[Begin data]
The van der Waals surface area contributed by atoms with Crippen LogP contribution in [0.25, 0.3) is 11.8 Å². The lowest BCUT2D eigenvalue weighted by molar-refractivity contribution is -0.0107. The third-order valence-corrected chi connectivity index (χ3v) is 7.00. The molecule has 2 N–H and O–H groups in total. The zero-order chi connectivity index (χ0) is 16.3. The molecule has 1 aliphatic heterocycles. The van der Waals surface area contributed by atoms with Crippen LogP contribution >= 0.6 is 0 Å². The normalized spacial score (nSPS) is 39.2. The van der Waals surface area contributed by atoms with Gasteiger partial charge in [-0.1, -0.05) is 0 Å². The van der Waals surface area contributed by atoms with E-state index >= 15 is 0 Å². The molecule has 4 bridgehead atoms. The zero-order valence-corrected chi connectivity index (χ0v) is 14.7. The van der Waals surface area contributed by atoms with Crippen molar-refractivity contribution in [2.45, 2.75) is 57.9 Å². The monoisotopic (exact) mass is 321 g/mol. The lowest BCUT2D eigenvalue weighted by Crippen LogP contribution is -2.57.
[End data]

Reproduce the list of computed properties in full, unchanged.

The van der Waals surface area contributed by atoms with Crippen LogP contribution in [0.25, 0.3) is 11.8 Å². The lowest BCUT2D eigenvalue weighted by molar-refractivity contribution is -0.0107. The third-order valence-corrected chi connectivity index (χ3v) is 7.00. The molecule has 2 N–H and O–H groups in total. The zero-order chi connectivity index (χ0) is 16.3. The molecule has 1 aliphatic heterocycles. The van der Waals surface area contributed by atoms with Crippen LogP contribution >= 0.6 is 0 Å². The normalized spacial score (nSPS) is 39.2. The van der Waals surface area contributed by atoms with Gasteiger partial charge in [-0.1, -0.05) is 0 Å². The van der Waals surface area contributed by atoms with E-state index >= 15 is 0 Å². The molecule has 4 bridgehead atoms. The zero-order valence-corrected chi connectivity index (χ0v) is 14.7. The van der Waals surface area contributed by atoms with Crippen molar-refractivity contribution in [2.45, 2.75) is 57.9 Å². The monoisotopic (exact) mass is 321 g/mol. The lowest BCUT2D eigenvalue weighted by Crippen LogP contribution is -2.57.